Please use this identifier to cite or link to this item: http://hdl.handle.net/10397/76483
Title: A randomized controlled trial examining the effect of acupressure on agitation and salivary cortisol in nursing home residents with dementia
Authors: Kwan, RYC 
Leung, MCP 
Lai, CKY 
Keywords: Acupressure
Dementia
Agitation
Salivary cortisol
Nursing home
Issue Date: 2017
Publisher: Karger
Source: Dementia and geriatric cognitive disorders, 2017, v. 44, no. 1-2, p. 92-104 How to cite?
Journal: Dementia and geriatric cognitive disorders 
Abstract: Background: Acupressure has been used to manage agitation in people with dementia because it is safe and inexpensive. However, its effect on agitation and at the biochemical level is uncertain. Methods: This randomized controlled trial examined the effect of acupressure on agitation, as measured by the Cohen-Mansfield Agitation Inventory (CMAI); and on salivary cortisol, as measured at baseline (T0) and in the 3rd (T1), 5th (T2), and 8th (T3) weeks. There were 119 agitated residents with dementia randomized into 3 groups: acupressure (n = 39), sham (n = 41), and usual-care group (n = 39). Results: A downward trend in agitation over time was noted in the acupressure group, which almost reached a level of significance in interaction effects between groups and time points (p = 0.052). Post hoc pair wise tests in the acupressure group showed that acupressure significantly reduced agitation at T2 (mean difference -6.84, 95% CI -10.60, -3.08) compared to baseline. Significant interaction effects between groups and time points were observed on the level of salivary cortisol (p = 0.022). Conclusion: Acupressure is a multicomponent intervention that can reduce agitation. Acupoint activation may not be a significant component in reducing agitation, although this result may have been limited by the inadequate sample size. Acupressure is effective in reducing salivary cortisol in people with dementia.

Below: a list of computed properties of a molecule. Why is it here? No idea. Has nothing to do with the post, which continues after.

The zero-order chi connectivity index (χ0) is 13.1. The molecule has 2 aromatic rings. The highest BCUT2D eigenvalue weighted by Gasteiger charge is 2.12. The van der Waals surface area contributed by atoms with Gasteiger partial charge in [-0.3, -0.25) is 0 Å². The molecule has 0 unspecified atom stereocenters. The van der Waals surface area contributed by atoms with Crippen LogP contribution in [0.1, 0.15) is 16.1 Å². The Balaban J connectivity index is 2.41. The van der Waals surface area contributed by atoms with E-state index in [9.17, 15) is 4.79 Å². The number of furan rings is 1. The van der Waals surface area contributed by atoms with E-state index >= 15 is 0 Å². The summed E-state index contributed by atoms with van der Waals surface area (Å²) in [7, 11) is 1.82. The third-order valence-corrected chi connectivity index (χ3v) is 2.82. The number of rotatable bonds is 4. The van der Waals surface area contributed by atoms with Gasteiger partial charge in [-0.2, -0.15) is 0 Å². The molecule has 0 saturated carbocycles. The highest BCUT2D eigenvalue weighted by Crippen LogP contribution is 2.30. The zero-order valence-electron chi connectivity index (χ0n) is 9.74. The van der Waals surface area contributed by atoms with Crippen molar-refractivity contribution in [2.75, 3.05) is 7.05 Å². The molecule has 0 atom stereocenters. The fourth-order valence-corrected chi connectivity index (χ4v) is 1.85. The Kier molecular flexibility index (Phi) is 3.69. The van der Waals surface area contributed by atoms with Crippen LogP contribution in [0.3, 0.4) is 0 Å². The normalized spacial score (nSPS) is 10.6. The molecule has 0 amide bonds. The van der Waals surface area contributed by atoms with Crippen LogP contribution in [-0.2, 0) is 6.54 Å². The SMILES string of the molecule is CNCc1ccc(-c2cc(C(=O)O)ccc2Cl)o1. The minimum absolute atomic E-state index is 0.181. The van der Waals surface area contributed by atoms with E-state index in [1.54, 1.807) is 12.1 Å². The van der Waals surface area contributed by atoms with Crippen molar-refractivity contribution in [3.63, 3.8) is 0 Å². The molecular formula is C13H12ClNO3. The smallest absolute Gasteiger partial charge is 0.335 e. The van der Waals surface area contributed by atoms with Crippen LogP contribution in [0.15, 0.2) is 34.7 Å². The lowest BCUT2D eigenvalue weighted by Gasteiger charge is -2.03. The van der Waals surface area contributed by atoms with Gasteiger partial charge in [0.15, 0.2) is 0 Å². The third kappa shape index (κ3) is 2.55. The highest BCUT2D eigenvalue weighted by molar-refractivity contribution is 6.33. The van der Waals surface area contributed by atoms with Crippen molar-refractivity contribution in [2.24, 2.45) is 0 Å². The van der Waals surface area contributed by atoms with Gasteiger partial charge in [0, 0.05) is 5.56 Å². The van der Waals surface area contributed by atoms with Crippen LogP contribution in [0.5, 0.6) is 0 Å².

URI: http://hdl.handle.net/10397/76483
ISSN: 1420-8008
EISSN: 1421-9824
DOI: 10.1159/000478739
Appears in Collections:Journal/Magazine Article

Access
View full-text via PolyU eLinks SFX Query
Show full item record

Page view(s)

24
Citations as of Dec 17, 2018

Google ScholarTM

Check

Altmetric


Items in DSpace are protected by copyright, with all rights reserved, unless otherwise indicated.